Tuesday, April 5, 2011

Common sense wins (barely) at SCOTUS

On Monday, the Supreme Court handed down a decision in re Arizona Christian School Tuition Organization v. Winn et al. (563 US 09-987) and Garriott v. Winn et al. (563 US 09-991). The result was a narrow victory for religious freedom.

The substance of the case: Arizona provides a tax credit for contributions to school tuition organizations such as ACSTO. In effect, this stops the "double tuition" people pay when supporting both public schools and private education, forcing public education to be more competitive for the education dollar. But since ACSTO offers tuition to sectarian schools, a group of citizens backed by the ACLU—say it isn't so!—claimed that the tax credit amounted to establishment of religion. The claim was rejected at the state level and upheld by the Ninth Circuit (thus maintaining their penchant for reversible error).

In an opinion joined by Chief Justice Roberts and Associate Justices Alito, Scalia and Thomas, Justice Anthony Kennedy ruled that a tax credit for a contribution to a sectarian organization is only "establishment" if one holds that all money is government property, a premise which Kennedy stated "finds no basis in standing jurisprudence". Kennedy also found that the plaintiffs had no grounds for cause or controversy: previous decisions had established that being a taxpayer isn't sufficient by itself to gain status of concerned party, and that tax credits can't be presumed to shift the burden of the government's budget to the benefit or detriment of any side.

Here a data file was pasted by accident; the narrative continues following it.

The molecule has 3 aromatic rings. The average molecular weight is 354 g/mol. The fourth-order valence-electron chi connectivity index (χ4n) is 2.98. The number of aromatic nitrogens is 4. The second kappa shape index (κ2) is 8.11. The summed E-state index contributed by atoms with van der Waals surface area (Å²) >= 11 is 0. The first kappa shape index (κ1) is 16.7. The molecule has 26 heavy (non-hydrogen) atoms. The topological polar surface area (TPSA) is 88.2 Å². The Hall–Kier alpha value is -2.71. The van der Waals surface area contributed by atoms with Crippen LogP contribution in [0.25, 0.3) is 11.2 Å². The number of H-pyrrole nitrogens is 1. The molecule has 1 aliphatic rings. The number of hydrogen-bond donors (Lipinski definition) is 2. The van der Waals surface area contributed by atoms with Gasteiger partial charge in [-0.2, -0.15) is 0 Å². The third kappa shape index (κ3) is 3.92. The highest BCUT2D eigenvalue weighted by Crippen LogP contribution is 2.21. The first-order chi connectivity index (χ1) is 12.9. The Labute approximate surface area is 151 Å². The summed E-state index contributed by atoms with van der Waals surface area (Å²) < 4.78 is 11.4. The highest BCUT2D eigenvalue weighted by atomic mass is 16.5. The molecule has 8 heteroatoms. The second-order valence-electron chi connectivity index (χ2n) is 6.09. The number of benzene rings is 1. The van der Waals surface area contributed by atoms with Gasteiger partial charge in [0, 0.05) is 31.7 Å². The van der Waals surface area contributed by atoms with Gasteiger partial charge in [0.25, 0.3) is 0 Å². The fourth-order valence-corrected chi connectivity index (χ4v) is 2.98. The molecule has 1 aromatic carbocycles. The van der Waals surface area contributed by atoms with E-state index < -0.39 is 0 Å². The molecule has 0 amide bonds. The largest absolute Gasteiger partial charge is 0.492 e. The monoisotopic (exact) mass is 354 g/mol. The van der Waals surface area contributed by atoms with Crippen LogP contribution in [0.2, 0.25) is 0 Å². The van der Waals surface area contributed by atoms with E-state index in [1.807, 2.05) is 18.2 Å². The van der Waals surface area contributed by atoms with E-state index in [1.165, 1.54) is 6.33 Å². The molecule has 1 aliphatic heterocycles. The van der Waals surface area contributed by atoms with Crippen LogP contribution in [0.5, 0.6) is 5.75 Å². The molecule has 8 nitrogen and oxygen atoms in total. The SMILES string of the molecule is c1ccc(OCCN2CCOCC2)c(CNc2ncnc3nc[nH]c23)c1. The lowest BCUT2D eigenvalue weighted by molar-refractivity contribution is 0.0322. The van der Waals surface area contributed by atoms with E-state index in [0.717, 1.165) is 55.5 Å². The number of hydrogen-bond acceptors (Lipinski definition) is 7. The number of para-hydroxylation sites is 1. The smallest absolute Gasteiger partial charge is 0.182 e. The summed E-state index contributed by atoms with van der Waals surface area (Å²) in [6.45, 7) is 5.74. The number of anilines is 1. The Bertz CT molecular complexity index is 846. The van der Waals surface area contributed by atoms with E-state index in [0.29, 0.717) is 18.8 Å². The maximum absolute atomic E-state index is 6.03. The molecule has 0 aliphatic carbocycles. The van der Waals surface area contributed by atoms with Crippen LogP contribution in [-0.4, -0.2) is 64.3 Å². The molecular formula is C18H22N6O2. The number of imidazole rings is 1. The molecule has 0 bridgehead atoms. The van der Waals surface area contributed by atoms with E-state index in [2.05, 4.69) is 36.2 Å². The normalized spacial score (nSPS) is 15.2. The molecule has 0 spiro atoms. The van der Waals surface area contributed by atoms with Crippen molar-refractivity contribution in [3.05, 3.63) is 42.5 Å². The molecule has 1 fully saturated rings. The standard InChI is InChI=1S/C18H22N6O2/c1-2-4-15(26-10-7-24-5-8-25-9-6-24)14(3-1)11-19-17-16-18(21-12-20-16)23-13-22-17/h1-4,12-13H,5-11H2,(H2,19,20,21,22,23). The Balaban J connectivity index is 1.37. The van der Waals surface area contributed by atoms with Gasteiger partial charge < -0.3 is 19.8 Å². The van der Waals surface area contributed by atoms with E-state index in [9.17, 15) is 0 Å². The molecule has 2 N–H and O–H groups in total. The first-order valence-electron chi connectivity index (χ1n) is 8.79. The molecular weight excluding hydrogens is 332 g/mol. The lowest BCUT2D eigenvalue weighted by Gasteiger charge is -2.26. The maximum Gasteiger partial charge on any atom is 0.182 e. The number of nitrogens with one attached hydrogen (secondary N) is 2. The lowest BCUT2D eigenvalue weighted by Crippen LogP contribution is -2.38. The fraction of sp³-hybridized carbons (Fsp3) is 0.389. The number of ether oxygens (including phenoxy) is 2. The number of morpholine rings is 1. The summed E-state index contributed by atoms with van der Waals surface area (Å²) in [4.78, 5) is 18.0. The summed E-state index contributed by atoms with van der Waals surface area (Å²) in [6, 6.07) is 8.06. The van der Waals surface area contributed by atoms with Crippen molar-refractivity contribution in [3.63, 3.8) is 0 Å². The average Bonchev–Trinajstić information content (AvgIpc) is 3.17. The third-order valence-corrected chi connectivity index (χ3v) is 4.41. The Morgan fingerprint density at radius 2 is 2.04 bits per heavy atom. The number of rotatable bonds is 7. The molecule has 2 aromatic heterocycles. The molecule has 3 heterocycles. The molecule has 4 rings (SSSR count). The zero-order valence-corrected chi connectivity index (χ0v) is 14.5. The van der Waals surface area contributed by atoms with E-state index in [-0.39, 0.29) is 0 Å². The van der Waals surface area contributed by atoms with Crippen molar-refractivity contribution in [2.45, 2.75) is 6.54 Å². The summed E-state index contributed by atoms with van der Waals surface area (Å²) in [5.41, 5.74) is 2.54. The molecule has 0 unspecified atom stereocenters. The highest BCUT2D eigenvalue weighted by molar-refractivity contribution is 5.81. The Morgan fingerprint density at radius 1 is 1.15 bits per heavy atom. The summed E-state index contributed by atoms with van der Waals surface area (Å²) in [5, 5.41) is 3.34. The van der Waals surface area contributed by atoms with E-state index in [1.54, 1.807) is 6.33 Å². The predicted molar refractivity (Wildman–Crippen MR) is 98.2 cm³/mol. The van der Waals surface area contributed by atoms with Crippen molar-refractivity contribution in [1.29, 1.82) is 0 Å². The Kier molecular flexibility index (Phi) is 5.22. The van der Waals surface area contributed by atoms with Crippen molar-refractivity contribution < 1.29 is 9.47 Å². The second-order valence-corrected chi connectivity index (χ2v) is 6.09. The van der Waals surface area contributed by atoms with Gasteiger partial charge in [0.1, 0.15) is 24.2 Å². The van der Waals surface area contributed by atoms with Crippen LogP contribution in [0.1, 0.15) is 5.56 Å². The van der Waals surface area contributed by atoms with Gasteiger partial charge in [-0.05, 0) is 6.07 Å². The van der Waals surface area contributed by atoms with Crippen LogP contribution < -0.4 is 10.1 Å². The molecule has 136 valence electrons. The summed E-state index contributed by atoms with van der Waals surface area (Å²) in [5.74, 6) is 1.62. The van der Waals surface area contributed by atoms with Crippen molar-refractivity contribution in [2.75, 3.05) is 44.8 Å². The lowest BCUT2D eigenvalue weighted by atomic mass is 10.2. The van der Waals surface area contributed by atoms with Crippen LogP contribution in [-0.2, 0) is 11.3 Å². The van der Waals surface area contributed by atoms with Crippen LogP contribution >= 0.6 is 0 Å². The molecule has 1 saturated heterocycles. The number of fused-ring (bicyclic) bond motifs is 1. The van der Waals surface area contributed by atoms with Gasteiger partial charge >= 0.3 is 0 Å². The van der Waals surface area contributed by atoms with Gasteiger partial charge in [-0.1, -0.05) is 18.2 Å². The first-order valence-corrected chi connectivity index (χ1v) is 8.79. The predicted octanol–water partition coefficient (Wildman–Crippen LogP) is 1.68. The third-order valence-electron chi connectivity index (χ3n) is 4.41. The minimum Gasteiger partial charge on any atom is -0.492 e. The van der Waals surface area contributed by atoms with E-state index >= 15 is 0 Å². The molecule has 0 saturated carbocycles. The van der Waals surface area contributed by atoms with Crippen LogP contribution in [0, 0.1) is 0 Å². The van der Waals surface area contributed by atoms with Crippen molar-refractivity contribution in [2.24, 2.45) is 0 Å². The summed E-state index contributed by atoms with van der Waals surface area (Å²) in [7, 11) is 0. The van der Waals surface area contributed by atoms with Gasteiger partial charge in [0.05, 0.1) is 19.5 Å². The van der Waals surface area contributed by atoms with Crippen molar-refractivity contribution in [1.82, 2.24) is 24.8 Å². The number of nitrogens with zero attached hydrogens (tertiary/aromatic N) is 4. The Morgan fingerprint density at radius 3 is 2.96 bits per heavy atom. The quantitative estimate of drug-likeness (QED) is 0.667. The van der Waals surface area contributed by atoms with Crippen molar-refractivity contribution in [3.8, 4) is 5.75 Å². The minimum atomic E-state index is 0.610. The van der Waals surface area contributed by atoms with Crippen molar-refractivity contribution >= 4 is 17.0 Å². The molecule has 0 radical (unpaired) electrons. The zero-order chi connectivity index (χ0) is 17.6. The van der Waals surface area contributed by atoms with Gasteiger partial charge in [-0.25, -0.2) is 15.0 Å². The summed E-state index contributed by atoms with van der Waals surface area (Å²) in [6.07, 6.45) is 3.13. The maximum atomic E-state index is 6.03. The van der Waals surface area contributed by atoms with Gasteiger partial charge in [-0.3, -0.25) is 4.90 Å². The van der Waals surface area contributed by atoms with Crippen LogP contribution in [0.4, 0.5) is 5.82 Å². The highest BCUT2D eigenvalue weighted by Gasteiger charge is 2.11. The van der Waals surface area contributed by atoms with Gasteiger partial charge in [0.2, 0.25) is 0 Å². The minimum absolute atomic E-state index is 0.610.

A tax credit for A for donating money to a sectarian STO doesn't translate to an unconstitutional tax on B in support of religion. B's money is patently not being directed to a sectarian organization, and A is patently not receiving state funds for contributing to a sectarian STO.

Justice Scalia filed a supporting opinion, in which Thomas joined. The dissenting opinion was written by Justice Kagan, with Breyer, Ginsburg and Sotomayor joining. You can find the opinion on the Justia website; be advised that, if you use Firefox, you may have trouble with the Supreme Court's .pdf files.